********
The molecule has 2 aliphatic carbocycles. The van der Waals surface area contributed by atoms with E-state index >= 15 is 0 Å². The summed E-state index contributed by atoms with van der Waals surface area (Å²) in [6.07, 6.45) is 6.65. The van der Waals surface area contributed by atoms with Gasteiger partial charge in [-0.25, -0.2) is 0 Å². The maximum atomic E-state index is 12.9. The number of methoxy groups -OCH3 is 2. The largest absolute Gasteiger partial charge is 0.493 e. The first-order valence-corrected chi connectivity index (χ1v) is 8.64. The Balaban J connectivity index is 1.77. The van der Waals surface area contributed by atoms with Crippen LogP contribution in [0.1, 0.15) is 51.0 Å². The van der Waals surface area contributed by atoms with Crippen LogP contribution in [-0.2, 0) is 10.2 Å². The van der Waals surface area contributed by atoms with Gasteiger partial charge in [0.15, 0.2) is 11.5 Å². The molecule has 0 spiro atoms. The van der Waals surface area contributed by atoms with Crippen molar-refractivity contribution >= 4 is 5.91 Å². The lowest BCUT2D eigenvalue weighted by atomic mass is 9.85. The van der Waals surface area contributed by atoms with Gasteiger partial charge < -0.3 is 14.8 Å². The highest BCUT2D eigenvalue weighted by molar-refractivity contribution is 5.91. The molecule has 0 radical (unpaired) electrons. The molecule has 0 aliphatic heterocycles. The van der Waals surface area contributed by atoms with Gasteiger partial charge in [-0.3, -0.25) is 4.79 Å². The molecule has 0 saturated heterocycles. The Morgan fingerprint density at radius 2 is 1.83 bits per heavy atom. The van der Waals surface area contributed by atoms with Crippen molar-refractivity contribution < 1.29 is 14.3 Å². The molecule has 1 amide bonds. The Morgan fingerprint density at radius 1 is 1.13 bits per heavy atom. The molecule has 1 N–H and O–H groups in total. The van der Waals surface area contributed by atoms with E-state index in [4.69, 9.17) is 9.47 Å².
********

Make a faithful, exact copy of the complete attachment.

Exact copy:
The molecule has 2 aliphatic carbocycles. The van der Waals surface area contributed by atoms with E-state index >= 15 is 0 Å². The summed E-state index contributed by atoms with van der Waals surface area (Å²) in [6.07, 6.45) is 6.65. The van der Waals surface area contributed by atoms with Gasteiger partial charge in [-0.25, -0.2) is 0 Å². The maximum atomic E-state index is 12.9. The number of methoxy groups -OCH3 is 2. The largest absolute Gasteiger partial charge is 0.493 e. The first-order valence-corrected chi connectivity index (χ1v) is 8.64. The Balaban J connectivity index is 1.77. The van der Waals surface area contributed by atoms with Crippen LogP contribution in [0.1, 0.15) is 51.0 Å². The van der Waals surface area contributed by atoms with Crippen LogP contribution in [-0.2, 0) is 10.2 Å². The van der Waals surface area contributed by atoms with Gasteiger partial charge in [0.15, 0.2) is 11.5 Å². The molecule has 0 spiro atoms. The van der Waals surface area contributed by atoms with Crippen molar-refractivity contribution >= 4 is 5.91 Å². The lowest BCUT2D eigenvalue weighted by atomic mass is 9.85. The van der Waals surface area contributed by atoms with Gasteiger partial charge < -0.3 is 14.8 Å². The highest BCUT2D eigenvalue weighted by molar-refractivity contribution is 5.91. The molecule has 0 radical (unpaired) electrons. The molecule has 0 aliphatic heterocycles. The van der Waals surface area contributed by atoms with Gasteiger partial charge in [-0.3, -0.25) is 4.79 Å². The molecule has 0 saturated heterocycles. The Morgan fingerprint density at radius 2 is 1.83 bits per heavy atom. The van der Waals surface area contributed by atoms with Crippen molar-refractivity contribution < 1.29 is 14.3 Å². The molecule has 1 amide bonds. The Morgan fingerprint density at radius 1 is 1.13 bits per heavy atom. The molecule has 1 N–H and O–H groups in total. The van der Waals surface area contributed by atoms with E-state index in [4.69, 9.17) is 9.47 Å².